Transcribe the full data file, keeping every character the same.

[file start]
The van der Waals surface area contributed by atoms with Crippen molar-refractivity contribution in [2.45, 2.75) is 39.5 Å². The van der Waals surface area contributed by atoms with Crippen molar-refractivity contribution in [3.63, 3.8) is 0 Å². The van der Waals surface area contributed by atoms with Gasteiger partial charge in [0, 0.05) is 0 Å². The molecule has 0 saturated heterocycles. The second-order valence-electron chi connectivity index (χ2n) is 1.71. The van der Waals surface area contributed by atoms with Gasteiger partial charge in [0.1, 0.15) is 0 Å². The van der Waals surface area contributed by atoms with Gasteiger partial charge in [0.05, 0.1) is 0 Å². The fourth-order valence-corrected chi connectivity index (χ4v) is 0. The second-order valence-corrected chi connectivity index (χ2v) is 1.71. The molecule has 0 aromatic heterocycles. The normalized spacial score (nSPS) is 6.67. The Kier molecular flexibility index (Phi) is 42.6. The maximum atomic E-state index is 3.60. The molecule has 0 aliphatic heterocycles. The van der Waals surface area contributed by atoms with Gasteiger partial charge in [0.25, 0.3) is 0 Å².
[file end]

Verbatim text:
The van der Waals surface area contributed by atoms with Crippen molar-refractivity contribution in [2.45, 2.75) is 39.5 Å². The van der Waals surface area contributed by atoms with Crippen molar-refractivity contribution in [3.63, 3.8) is 0 Å². The van der Waals surface area contributed by atoms with Gasteiger partial charge in [0, 0.05) is 0 Å². The molecule has 0 saturated heterocycles. The second-order valence-electron chi connectivity index (χ2n) is 1.71. The van der Waals surface area contributed by atoms with Gasteiger partial charge in [0.1, 0.15) is 0 Å². The van der Waals surface area contributed by atoms with Gasteiger partial charge in [0.05, 0.1) is 0 Å². The fourth-order valence-corrected chi connectivity index (χ4v) is 0. The second-order valence-corrected chi connectivity index (χ2v) is 1.71. The molecule has 0 aromatic heterocycles. The normalized spacial score (nSPS) is 6.67. The Kier molecular flexibility index (Phi) is 42.6. The maximum atomic E-state index is 3.60. The molecule has 0 aliphatic heterocycles. The van der Waals surface area contributed by atoms with Gasteiger partial charge in [0.25, 0.3) is 0 Å².